Most Bluetooth mouse devices pair with the receiver through a process known as “pairing.” Once the receiver and mouse are paired, they can communicate over a Bluetooth channel.
To pair a wireless mouse, first put it into pairing mode (check the instructions in the user manual). Then plug the mouse’s receiver into one of your computer’s USB ports.
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How to Pair:
Also, Most wireless mice communicate with the computer via Bluetooth. If your mouse uses a USB receiver, consult the documentation for that device for additional information on connecting.
Make sure that the mouse is powered on. Locate the power switch, usually on the bottom of the mouse, and slide it to the ON position.
If your mouse is equipped with a battery compartment, insert a fresh set of batteries. If the mouse includes a Channel button, follow the directions for pressing that to select your preferred Bluetooth communication channel before proceeding.
Open the computer’s Bluetooth software. Depending on your computer, this may be available in the Control Panel or as part of the operating system.
The mouse should appear in the list of available devices. If prompted for a passkey, select No passkey.
Also, Once the mouse is in pairing mode, your computer should automatically recognize it and offer to pair with it. If this doesn’t occur, consult the documentation for your mouse to determine whether it requires a particular pairing sequence.
Installation How to Connect Mouse Wireless Mouse:
The transmitter in a mouse sends an electromagnetic (radio) signal that encodes information about the movements and button clicks of the mouse.
The receiver, which is connected to your computer, accepts and decodes these signals. The mouse driver software on your system interprets them as commands and transmits them to the computer.
Most wireless mice use a USB receiver to connect to your PC. These small, rectangular devices are usually stored in a compartment on the bottom of the mouse.
They typically require a pair of batteries, which you can install by sliding open a panel on the bottom of the mouse or removing the battery cover.
To connect a mouse with a USB receiver, insert the receiver into one of your computer’s available USB ports.
Some laptops have dedicated USB ports, while most desktops have them in the front of their CPU boxes. If your mouse has a channel button, press it to select the desired Bluetooth channel before pressing the connect button on the mouse.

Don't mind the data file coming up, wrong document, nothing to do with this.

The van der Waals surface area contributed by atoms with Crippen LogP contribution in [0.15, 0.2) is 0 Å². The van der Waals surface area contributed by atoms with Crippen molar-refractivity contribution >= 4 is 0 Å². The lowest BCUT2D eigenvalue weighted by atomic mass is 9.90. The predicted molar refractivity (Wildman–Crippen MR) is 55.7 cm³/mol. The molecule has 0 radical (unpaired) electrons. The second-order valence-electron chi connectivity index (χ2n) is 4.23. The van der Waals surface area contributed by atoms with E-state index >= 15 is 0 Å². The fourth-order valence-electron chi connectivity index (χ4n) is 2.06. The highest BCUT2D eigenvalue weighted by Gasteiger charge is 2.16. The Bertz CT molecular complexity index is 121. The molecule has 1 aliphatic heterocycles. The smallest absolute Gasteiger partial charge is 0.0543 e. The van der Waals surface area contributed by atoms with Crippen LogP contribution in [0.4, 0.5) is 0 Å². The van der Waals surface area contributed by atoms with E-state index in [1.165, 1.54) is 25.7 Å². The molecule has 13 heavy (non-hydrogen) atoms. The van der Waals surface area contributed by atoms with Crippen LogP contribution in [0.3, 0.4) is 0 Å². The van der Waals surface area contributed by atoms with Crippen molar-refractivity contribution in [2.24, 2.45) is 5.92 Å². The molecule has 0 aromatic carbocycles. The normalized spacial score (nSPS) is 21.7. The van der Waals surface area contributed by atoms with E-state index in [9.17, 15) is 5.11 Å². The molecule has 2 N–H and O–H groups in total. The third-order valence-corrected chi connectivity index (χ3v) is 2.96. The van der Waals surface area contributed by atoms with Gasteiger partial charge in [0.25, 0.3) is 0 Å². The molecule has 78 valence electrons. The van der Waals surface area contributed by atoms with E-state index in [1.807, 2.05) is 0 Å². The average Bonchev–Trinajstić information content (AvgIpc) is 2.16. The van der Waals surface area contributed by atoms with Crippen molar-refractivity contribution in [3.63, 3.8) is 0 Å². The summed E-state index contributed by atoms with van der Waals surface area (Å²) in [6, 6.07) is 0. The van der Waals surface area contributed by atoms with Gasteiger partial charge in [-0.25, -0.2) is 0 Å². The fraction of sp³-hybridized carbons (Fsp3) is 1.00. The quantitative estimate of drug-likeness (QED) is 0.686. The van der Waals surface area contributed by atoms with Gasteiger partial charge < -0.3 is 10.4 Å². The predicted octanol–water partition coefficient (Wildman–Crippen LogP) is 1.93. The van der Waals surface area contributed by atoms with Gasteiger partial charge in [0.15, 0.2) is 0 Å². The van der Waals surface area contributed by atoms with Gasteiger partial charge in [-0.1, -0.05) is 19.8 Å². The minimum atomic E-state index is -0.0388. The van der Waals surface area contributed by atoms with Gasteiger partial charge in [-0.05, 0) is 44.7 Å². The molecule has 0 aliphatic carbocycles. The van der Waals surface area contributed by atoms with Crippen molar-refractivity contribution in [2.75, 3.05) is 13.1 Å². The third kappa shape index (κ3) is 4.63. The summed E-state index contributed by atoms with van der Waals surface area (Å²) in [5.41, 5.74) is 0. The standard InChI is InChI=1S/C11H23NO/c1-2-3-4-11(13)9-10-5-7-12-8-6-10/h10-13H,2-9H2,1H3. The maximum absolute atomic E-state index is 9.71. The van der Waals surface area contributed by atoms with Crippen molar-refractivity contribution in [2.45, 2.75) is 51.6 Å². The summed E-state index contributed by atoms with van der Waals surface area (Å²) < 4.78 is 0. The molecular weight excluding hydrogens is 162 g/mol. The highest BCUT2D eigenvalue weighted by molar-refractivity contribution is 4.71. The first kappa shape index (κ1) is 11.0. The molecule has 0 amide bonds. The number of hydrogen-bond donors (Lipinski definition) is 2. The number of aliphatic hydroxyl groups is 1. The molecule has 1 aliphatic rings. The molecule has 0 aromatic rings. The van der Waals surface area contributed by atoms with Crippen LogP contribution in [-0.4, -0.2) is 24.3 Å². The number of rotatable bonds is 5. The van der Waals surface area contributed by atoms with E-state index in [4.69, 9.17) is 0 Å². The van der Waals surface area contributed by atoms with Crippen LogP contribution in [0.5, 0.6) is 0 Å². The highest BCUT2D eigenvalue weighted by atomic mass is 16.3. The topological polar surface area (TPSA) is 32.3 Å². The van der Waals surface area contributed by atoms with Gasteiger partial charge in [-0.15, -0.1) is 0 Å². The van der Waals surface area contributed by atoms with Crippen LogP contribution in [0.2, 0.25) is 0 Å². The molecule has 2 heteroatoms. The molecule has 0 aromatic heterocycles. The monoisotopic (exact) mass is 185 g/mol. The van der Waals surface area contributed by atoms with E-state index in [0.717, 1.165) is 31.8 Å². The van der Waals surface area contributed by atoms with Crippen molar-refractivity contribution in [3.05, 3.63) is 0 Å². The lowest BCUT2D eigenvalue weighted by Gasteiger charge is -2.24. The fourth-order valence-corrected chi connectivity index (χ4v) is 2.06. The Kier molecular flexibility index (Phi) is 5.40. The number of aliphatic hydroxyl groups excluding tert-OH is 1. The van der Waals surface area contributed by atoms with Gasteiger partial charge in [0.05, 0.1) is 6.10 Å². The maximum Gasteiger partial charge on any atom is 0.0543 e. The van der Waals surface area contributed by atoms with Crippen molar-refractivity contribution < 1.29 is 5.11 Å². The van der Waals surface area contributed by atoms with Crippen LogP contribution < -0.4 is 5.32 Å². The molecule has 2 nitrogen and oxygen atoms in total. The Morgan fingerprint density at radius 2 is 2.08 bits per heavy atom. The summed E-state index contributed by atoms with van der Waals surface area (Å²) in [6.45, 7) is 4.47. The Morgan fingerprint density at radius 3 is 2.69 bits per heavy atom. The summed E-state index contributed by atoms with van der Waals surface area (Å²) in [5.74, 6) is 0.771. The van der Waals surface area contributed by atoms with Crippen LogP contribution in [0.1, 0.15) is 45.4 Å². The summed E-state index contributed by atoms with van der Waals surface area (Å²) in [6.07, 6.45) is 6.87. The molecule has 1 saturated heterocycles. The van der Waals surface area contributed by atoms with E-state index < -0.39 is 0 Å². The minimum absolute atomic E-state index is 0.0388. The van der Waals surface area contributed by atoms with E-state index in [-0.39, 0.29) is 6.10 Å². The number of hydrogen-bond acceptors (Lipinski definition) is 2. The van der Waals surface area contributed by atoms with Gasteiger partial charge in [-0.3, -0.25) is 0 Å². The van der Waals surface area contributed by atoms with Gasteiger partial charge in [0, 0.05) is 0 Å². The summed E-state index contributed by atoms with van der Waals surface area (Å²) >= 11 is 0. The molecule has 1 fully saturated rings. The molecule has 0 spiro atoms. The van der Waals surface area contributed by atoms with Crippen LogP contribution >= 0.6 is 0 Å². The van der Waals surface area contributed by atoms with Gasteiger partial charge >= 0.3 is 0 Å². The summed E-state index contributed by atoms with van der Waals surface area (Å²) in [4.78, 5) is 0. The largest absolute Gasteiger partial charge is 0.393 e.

Testing How to Connect Mouse Wireless Mouse:
Mouse testing is a vital part of evaluating the quality of any wireless mouse. This process showcases click latency, which is the time it takes for a mouse button to register as clicked by the computer.
A good mouse has a low latency, which makes it easy to maneuver and control the cursor. It also has a high polling rate, which means that it communicates with the computer more frequently. This allows for a quicker response to button presses.
Also, To test your mouse, you can run a hardware diagnostics program, such as HP PC Hardware Diagnostics UEFI, or use a third-party tool.
Follow the instructions in the tool to run a comprehensive set of tests on the mouse, including the USB drivers and connection.
Also, check that the mouse’s power switch is on and that its USB receiver is plugged in. The mouse should connect to the computer and appear in the device window once it is fully synchronized.
The mouse sends an electromagnetic signal that encodes the clicks of its buttons to the receiver connected to your computer.
The receiver, which may be a separate device that plugs into one of your USB ports or a built-in component, decodes the signal and passes it to the computer’s mouse driver software.
A light on the receiver should start blinking or a notification should appear on your computer to indicate that the mouse is being recognized as a new device.
If you see the light on your mouse’s receiver flashing, try pressing the Connect button on the mouse again to re-enable Bluetooth pairing.
If the mouse is still unable to connect, try moving it to another surface and using a different USB port. Outdated drivers may also cause the problem.
To solve this issue, you can use a 3rd party program like Driver Easy to automatically update your mouse drivers. The program will scan your computer, identify the incorrect drivers and then automatically update them to the latest versions.